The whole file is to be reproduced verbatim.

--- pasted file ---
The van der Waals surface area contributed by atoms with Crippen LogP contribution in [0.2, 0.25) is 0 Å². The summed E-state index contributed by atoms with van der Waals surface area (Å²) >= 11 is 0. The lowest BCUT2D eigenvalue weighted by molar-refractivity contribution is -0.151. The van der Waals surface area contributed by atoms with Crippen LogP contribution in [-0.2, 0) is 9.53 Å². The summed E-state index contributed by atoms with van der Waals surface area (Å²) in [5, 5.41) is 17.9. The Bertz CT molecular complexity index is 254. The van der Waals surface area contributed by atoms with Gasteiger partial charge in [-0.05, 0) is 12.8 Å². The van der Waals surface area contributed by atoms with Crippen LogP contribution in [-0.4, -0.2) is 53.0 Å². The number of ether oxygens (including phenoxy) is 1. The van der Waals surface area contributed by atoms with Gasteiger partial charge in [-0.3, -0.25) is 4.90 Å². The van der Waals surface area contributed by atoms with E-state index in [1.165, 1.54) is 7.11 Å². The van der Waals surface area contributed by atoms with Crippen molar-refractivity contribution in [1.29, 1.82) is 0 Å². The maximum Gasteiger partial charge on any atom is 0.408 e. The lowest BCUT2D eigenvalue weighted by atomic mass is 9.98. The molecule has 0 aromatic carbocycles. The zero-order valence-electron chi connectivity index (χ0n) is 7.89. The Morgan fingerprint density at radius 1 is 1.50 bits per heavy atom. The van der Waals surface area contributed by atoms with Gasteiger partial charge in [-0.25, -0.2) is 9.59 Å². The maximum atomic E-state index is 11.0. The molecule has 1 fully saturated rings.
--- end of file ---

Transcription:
The van der Waals surface area contributed by atoms with Crippen LogP contribution in [0.2, 0.25) is 0 Å². The summed E-state index contributed by atoms with van der Waals surface area (Å²) >= 11 is 0. The lowest BCUT2D eigenvalue weighted by molar-refractivity contribution is -0.151. The van der Waals surface area contributed by atoms with Crippen LogP contribution in [-0.2, 0) is 9.53 Å². The summed E-state index contributed by atoms with van der Waals surface area (Å²) in [5, 5.41) is 17.9. The Bertz CT molecular complexity index is 254. The van der Waals surface area contributed by atoms with Gasteiger partial charge in [-0.05, 0) is 12.8 Å². The van der Waals surface area contributed by atoms with Crippen LogP contribution in [-0.4, -0.2) is 53.0 Å². The number of ether oxygens (including phenoxy) is 1. The van der Waals surface area contributed by atoms with Gasteiger partial charge in [-0.3, -0.25) is 4.90 Å². The van der Waals surface area contributed by atoms with E-state index in [1.165, 1.54) is 7.11 Å². The van der Waals surface area contributed by atoms with Crippen molar-refractivity contribution in [1.29, 1.82) is 0 Å². The maximum Gasteiger partial charge on any atom is 0.408 e. The lowest BCUT2D eigenvalue weighted by atomic mass is 9.98. The molecule has 0 aromatic carbocycles. The zero-order valence-electron chi connectivity index (χ0n) is 7.89. The Morgan fingerprint density at radius 1 is 1.50 bits per heavy atom. The van der Waals surface area contributed by atoms with Gasteiger partial charge in [-0.25, -0.2) is 9.59 Å². The maximum atomic E-state index is 11.0. The molecule has 1 fully saturated rings.